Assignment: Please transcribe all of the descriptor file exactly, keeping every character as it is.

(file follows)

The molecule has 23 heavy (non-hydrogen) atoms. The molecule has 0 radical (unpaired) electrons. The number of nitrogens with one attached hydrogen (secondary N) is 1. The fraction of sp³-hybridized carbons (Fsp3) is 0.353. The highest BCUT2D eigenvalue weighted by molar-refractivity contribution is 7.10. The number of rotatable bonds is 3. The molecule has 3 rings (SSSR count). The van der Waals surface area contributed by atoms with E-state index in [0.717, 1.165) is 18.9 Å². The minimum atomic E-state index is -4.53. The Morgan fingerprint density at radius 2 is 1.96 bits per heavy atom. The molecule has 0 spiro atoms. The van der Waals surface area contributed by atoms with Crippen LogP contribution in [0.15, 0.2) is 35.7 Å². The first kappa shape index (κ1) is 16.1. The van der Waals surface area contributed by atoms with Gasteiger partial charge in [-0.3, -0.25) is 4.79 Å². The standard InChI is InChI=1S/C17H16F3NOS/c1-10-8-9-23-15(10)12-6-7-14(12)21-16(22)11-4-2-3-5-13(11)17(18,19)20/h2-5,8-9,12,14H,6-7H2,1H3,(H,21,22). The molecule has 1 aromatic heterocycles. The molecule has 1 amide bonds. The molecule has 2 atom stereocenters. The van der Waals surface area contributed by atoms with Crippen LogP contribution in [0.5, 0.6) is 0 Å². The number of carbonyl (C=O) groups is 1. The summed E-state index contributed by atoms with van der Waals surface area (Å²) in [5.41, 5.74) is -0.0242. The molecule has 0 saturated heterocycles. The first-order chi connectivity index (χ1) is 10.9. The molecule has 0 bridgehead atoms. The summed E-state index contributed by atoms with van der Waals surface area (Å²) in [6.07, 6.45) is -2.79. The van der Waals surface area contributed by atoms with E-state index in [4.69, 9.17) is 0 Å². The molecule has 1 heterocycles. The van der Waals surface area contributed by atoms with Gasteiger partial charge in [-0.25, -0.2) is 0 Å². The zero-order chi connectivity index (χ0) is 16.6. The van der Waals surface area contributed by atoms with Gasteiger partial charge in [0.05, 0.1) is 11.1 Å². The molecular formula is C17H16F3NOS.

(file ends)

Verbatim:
The molecule has 23 heavy (non-hydrogen) atoms. The molecule has 0 radical (unpaired) electrons. The number of nitrogens with one attached hydrogen (secondary N) is 1. The fraction of sp³-hybridized carbons (Fsp3) is 0.353. The highest BCUT2D eigenvalue weighted by molar-refractivity contribution is 7.10. The number of rotatable bonds is 3. The molecule has 3 rings (SSSR count). The van der Waals surface area contributed by atoms with E-state index in [0.717, 1.165) is 18.9 Å². The minimum atomic E-state index is -4.53. The Morgan fingerprint density at radius 2 is 1.96 bits per heavy atom. The molecule has 0 spiro atoms. The van der Waals surface area contributed by atoms with Crippen LogP contribution in [0.15, 0.2) is 35.7 Å². The first kappa shape index (κ1) is 16.1. The van der Waals surface area contributed by atoms with Gasteiger partial charge in [-0.3, -0.25) is 4.79 Å². The standard InChI is InChI=1S/C17H16F3NOS/c1-10-8-9-23-15(10)12-6-7-14(12)21-16(22)11-4-2-3-5-13(11)17(18,19)20/h2-5,8-9,12,14H,6-7H2,1H3,(H,21,22). The molecule has 1 aromatic heterocycles. The molecule has 1 amide bonds. The molecule has 2 atom stereocenters. The van der Waals surface area contributed by atoms with Crippen LogP contribution in [0.5, 0.6) is 0 Å². The number of carbonyl (C=O) groups is 1. The summed E-state index contributed by atoms with van der Waals surface area (Å²) in [5.41, 5.74) is -0.0242. The molecule has 0 saturated heterocycles. The first-order chi connectivity index (χ1) is 10.9. The molecule has 0 bridgehead atoms. The summed E-state index contributed by atoms with van der Waals surface area (Å²) in [6.07, 6.45) is -2.79. The van der Waals surface area contributed by atoms with E-state index in [4.69, 9.17) is 0 Å². The molecule has 1 heterocycles. The van der Waals surface area contributed by atoms with Gasteiger partial charge in [-0.25, -0.2) is 0 Å². The zero-order chi connectivity index (χ0) is 16.6. The van der Waals surface area contributed by atoms with Gasteiger partial charge in [0.05, 0.1) is 11.1 Å². The molecular formula is C17H16F3NOS.